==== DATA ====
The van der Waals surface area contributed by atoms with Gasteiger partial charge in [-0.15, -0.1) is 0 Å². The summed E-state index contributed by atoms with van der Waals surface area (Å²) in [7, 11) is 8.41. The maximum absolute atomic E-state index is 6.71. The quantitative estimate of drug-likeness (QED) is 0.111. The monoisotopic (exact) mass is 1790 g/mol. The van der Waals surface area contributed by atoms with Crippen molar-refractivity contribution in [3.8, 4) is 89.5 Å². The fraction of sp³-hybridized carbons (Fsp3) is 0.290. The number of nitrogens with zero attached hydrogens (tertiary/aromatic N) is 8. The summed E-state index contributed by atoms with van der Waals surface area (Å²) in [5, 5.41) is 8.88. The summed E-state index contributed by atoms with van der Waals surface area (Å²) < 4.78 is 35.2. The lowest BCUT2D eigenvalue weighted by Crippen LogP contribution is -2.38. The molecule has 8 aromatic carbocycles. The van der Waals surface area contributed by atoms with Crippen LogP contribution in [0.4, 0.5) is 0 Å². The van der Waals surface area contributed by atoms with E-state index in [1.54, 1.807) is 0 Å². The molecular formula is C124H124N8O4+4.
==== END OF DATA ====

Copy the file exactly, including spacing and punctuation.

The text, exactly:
The van der Waals surface area contributed by atoms with Gasteiger partial charge in [-0.15, -0.1) is 0 Å². The summed E-state index contributed by atoms with van der Waals surface area (Å²) in [7, 11) is 8.41. The maximum absolute atomic E-state index is 6.71. The quantitative estimate of drug-likeness (QED) is 0.111. The monoisotopic (exact) mass is 1790 g/mol. The van der Waals surface area contributed by atoms with Crippen molar-refractivity contribution in [3.8, 4) is 89.5 Å². The fraction of sp³-hybridized carbons (Fsp3) is 0.290. The number of nitrogens with zero attached hydrogens (tertiary/aromatic N) is 8. The summed E-state index contributed by atoms with van der Waals surface area (Å²) in [5, 5.41) is 8.88. The summed E-state index contributed by atoms with van der Waals surface area (Å²) < 4.78 is 35.2. The lowest BCUT2D eigenvalue weighted by Crippen LogP contribution is -2.38. The molecule has 8 aromatic carbocycles. The van der Waals surface area contributed by atoms with Crippen LogP contribution in [0.4, 0.5) is 0 Å². The van der Waals surface area contributed by atoms with E-state index in [1.54, 1.807) is 0 Å². The molecular formula is C124H124N8O4+4.